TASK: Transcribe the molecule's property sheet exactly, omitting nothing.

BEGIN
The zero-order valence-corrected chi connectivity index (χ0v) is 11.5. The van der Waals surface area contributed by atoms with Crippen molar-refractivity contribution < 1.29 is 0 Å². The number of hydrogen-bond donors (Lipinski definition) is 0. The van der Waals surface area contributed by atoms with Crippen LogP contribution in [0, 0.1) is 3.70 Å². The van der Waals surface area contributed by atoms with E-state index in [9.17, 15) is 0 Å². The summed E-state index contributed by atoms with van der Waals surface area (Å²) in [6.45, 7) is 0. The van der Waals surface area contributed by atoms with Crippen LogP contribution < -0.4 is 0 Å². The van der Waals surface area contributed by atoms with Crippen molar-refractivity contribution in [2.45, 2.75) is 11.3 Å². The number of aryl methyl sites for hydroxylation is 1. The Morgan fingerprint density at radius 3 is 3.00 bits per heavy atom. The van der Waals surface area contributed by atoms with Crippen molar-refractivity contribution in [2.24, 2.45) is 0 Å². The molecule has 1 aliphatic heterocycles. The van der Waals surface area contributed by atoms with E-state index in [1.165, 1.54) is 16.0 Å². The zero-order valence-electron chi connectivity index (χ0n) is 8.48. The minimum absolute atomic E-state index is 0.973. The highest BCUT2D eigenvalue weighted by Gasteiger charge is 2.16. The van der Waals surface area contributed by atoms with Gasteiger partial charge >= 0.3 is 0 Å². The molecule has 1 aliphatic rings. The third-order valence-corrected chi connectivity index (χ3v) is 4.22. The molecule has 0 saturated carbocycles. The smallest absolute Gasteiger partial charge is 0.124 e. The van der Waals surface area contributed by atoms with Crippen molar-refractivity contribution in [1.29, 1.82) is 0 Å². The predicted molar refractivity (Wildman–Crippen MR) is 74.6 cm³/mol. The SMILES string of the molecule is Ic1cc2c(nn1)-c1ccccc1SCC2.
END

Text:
The zero-order valence-corrected chi connectivity index (χ0v) is 11.5. The van der Waals surface area contributed by atoms with Crippen molar-refractivity contribution < 1.29 is 0 Å². The number of hydrogen-bond donors (Lipinski definition) is 0. The van der Waals surface area contributed by atoms with Crippen LogP contribution in [0, 0.1) is 3.70 Å². The van der Waals surface area contributed by atoms with E-state index in [9.17, 15) is 0 Å². The summed E-state index contributed by atoms with van der Waals surface area (Å²) in [6.45, 7) is 0. The van der Waals surface area contributed by atoms with Crippen LogP contribution < -0.4 is 0 Å². The van der Waals surface area contributed by atoms with Crippen molar-refractivity contribution in [2.45, 2.75) is 11.3 Å². The number of aryl methyl sites for hydroxylation is 1. The Morgan fingerprint density at radius 3 is 3.00 bits per heavy atom. The van der Waals surface area contributed by atoms with Crippen molar-refractivity contribution in [2.24, 2.45) is 0 Å². The molecule has 1 aliphatic heterocycles. The van der Waals surface area contributed by atoms with E-state index in [1.165, 1.54) is 16.0 Å². The zero-order valence-electron chi connectivity index (χ0n) is 8.48. The minimum absolute atomic E-state index is 0.973. The highest BCUT2D eigenvalue weighted by Gasteiger charge is 2.16. The van der Waals surface area contributed by atoms with Gasteiger partial charge >= 0.3 is 0 Å². The molecule has 1 aliphatic rings. The third-order valence-corrected chi connectivity index (χ3v) is 4.22. The molecule has 0 saturated carbocycles. The smallest absolute Gasteiger partial charge is 0.124 e. The van der Waals surface area contributed by atoms with Crippen molar-refractivity contribution in [1.29, 1.82) is 0 Å². The predicted molar refractivity (Wildman–Crippen MR) is 74.6 cm³/mol. The SMILES string of the molecule is Ic1cc2c(nn1)-c1ccccc1SCC2.